Manchester, through both times of political stability and uncertainty, has proven itself to be a property market capable of maintaining the interest of property investors globally.
With its impressive business credentials, booming young population, rich culture and sporting industries, as well as growing art and culinary scenes, the city is drawing in large numbers of residents. Property prices across the city region continue to rise and Manchester's economic growth is now on par with the top-performing European cities, making the city also a top contender for investment.
An attractive destination for well-educated residents
Outperforming London, Manchester has once again been named the most liveable city in the UK, an accolade the city has held every year since the Economist Intelligence Unit began its Liveability Survey in 2011. The report ranks 140 of the world’s largest cities on numbers factors, including infrastructure, culture, environment and education.
The survey highlights Manchester’s continued appeal as a place to live and work. The population continues to grow, especially among young professionals. Recent figures published by JLL revel that there was a 117% rise in people moving to Manchester’s city centre in July of this year compared to July 2018.
Since 2015, Manchester’s population has grown by almost 6% (from 539,600 to 572,000). The city has one of the UK's highest university retention rates, with 70% of graduates electing to remain in the city following the conclusion of their studies. Manchester's combination of a wide range of employment opportunities and an affordable cost of living, not to mention its enticing blend of urban amenities and great countryside break opportunities, attract a diverse mix of people. Highly educated and culturally varied, these new residents bring an exciting energy to the city and consistent housing demand.
An active and diversified economy
While manufacturing is still a prominent industry in Manchester, the city has been working hard to move into knowledge-intensive industries. It is now recognised as a major hub for the digital economy, with over a fifth of the population now employed in the financial, professional and scientific sector and an expected 10,000 new offices jobs are expected to be created by 2021.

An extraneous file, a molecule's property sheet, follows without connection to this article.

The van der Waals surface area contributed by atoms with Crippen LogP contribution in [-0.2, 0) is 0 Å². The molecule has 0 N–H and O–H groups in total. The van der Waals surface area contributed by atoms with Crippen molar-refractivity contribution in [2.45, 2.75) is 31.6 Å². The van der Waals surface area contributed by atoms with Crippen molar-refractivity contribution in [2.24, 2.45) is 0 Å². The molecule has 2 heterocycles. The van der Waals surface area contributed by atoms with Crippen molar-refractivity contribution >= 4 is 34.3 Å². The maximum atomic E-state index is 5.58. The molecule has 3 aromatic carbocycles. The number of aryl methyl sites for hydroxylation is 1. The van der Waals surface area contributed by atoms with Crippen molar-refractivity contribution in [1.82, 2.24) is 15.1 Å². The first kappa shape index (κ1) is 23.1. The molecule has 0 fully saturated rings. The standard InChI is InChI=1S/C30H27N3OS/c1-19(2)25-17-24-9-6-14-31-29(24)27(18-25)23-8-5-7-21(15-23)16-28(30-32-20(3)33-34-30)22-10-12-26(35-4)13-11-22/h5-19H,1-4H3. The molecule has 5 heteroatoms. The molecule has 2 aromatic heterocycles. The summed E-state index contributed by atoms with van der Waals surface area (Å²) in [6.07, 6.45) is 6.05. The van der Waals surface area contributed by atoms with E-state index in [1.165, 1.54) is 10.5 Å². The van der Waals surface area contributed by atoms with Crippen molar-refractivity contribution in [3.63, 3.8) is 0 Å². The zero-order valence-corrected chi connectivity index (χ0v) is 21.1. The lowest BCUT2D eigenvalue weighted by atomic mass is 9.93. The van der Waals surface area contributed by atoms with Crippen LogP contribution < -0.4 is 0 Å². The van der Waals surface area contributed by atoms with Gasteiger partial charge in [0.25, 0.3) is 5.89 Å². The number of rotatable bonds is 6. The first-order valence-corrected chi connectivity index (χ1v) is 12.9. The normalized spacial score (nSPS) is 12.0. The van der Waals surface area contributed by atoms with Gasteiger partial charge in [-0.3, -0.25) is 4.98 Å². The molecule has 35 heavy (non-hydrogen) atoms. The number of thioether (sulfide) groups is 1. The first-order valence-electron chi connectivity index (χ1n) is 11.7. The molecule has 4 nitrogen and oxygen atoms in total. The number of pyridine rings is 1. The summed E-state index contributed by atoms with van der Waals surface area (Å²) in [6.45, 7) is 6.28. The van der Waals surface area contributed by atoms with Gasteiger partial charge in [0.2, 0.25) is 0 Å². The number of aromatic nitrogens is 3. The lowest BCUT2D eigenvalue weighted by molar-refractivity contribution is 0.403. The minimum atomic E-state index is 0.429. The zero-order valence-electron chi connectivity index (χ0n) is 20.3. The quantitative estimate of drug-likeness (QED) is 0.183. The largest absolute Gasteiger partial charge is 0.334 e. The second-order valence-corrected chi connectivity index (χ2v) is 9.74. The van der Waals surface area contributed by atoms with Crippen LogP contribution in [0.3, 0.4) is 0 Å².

Greater Manchester's regional economy is estimated to be around GBP 85.3 billion. This makes its economy larger than that of Slovakia, Slovenia, Croatia and Luxembourg among others when gross domestic product is measured. Further to this, the region's GDP per capita, that is its financial output per worker, is higher than that of Portugal, Poland and Hungary.
Manchester's attractiveness has remained unmatched for investment, keeping its title as the UK's number one destination for foreign direct investment (FDI) outside of London. The city had 37 FDI projects recorded across 2018, in comparison Birmingham had just 22.
Sustained housing demand and UNDER-SUPPLY
While a recent increase in development has gone a long way in helping to bridge the gap between demand and supply, the need for housing and new developments is likely to continue into the future, partly as a result of the city's sustained population growth, with the city's population set to reach 644,100 by 2025.
Hometrack reports that the average price of a property in Manchester has risen 1.83% between May 2018 – May 2019. Lets agreed rose by 103% over the same period, as the city’s strong rental demand from the high number of young professionals living in the area and ensured Manchester remains a hotspot for property investors.
As more business move to the city, with major telecommunications brand TalkTalk the latest to relocate to Manchester, it is expected that more people will move to the city in pursuit of their careers and a strong work-life balance, which offers a great opportunity to savvy property investors looking for long term growth.